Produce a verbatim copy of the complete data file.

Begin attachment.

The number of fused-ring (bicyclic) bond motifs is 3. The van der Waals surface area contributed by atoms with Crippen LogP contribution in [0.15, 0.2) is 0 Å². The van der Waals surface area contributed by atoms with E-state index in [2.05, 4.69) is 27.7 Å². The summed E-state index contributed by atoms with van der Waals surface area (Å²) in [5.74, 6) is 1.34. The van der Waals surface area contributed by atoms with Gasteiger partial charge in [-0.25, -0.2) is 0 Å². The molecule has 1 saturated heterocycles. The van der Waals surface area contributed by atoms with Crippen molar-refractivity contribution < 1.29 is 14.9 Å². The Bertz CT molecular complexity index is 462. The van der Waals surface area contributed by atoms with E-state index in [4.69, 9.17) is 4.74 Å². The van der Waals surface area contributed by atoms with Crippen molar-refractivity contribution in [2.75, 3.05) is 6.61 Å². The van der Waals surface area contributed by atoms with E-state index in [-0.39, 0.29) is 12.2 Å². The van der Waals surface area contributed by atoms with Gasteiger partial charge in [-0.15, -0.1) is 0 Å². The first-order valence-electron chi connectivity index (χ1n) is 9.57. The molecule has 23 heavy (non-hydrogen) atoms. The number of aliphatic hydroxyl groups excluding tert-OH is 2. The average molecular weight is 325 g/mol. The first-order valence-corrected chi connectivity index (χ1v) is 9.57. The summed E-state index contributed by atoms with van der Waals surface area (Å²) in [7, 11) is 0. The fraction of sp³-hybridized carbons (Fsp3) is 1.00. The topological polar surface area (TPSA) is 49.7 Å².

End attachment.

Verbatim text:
The number of fused-ring (bicyclic) bond motifs is 3. The van der Waals surface area contributed by atoms with Crippen LogP contribution in [0.15, 0.2) is 0 Å². The van der Waals surface area contributed by atoms with E-state index in [2.05, 4.69) is 27.7 Å². The summed E-state index contributed by atoms with van der Waals surface area (Å²) in [5.74, 6) is 1.34. The van der Waals surface area contributed by atoms with Gasteiger partial charge in [-0.25, -0.2) is 0 Å². The molecule has 1 saturated heterocycles. The van der Waals surface area contributed by atoms with Crippen molar-refractivity contribution < 1.29 is 14.9 Å². The Bertz CT molecular complexity index is 462. The van der Waals surface area contributed by atoms with E-state index in [4.69, 9.17) is 4.74 Å². The van der Waals surface area contributed by atoms with Crippen molar-refractivity contribution in [2.75, 3.05) is 6.61 Å². The van der Waals surface area contributed by atoms with E-state index in [-0.39, 0.29) is 12.2 Å². The van der Waals surface area contributed by atoms with Gasteiger partial charge in [-0.15, -0.1) is 0 Å². The first-order valence-electron chi connectivity index (χ1n) is 9.57. The molecule has 23 heavy (non-hydrogen) atoms. The number of aliphatic hydroxyl groups excluding tert-OH is 2. The average molecular weight is 325 g/mol. The first-order valence-corrected chi connectivity index (χ1v) is 9.57. The summed E-state index contributed by atoms with van der Waals surface area (Å²) in [7, 11) is 0. The fraction of sp³-hybridized carbons (Fsp3) is 1.00. The topological polar surface area (TPSA) is 49.7 Å².